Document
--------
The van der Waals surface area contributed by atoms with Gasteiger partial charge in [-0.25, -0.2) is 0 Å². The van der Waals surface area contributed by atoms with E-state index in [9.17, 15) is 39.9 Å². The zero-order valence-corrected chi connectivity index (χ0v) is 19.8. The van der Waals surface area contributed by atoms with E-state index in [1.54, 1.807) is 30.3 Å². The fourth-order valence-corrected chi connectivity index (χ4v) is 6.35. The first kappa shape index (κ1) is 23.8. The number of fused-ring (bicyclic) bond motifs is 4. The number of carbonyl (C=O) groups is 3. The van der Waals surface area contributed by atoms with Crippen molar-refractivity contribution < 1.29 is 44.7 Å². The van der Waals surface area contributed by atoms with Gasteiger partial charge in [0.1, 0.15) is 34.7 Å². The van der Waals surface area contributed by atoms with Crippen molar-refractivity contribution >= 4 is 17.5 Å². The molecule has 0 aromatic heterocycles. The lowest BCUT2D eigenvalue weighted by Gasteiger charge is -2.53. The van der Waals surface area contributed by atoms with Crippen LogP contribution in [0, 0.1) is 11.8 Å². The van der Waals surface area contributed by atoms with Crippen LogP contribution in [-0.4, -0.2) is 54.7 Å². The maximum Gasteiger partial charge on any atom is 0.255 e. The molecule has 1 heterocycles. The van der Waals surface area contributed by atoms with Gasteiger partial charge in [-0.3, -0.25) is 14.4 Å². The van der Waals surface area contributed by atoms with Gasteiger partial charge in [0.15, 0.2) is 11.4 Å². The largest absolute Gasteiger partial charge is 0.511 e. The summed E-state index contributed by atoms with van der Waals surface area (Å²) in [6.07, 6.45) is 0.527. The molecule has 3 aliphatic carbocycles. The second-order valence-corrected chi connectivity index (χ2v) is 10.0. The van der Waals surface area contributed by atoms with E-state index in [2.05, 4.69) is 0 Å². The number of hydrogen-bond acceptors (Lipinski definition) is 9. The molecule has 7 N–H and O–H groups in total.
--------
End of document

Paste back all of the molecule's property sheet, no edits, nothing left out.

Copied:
The van der Waals surface area contributed by atoms with Gasteiger partial charge in [-0.25, -0.2) is 0 Å². The van der Waals surface area contributed by atoms with E-state index in [9.17, 15) is 39.9 Å². The zero-order valence-corrected chi connectivity index (χ0v) is 19.8. The van der Waals surface area contributed by atoms with E-state index in [1.54, 1.807) is 30.3 Å². The fourth-order valence-corrected chi connectivity index (χ4v) is 6.35. The first kappa shape index (κ1) is 23.8. The number of fused-ring (bicyclic) bond motifs is 4. The number of carbonyl (C=O) groups is 3. The van der Waals surface area contributed by atoms with Crippen molar-refractivity contribution < 1.29 is 44.7 Å². The van der Waals surface area contributed by atoms with Gasteiger partial charge in [0.1, 0.15) is 34.7 Å². The van der Waals surface area contributed by atoms with Crippen molar-refractivity contribution >= 4 is 17.5 Å². The molecule has 0 aromatic heterocycles. The lowest BCUT2D eigenvalue weighted by Gasteiger charge is -2.53. The van der Waals surface area contributed by atoms with Crippen LogP contribution in [0, 0.1) is 11.8 Å². The van der Waals surface area contributed by atoms with Crippen LogP contribution in [-0.4, -0.2) is 54.7 Å². The maximum Gasteiger partial charge on any atom is 0.255 e. The molecule has 1 heterocycles. The van der Waals surface area contributed by atoms with Gasteiger partial charge in [-0.3, -0.25) is 14.4 Å². The van der Waals surface area contributed by atoms with Gasteiger partial charge in [0.15, 0.2) is 11.4 Å². The largest absolute Gasteiger partial charge is 0.511 e. The summed E-state index contributed by atoms with van der Waals surface area (Å²) in [6.07, 6.45) is 0.527. The molecule has 3 aliphatic carbocycles. The second-order valence-corrected chi connectivity index (χ2v) is 10.0. The van der Waals surface area contributed by atoms with E-state index in [2.05, 4.69) is 0 Å². The number of hydrogen-bond acceptors (Lipinski definition) is 9. The molecule has 7 N–H and O–H groups in total.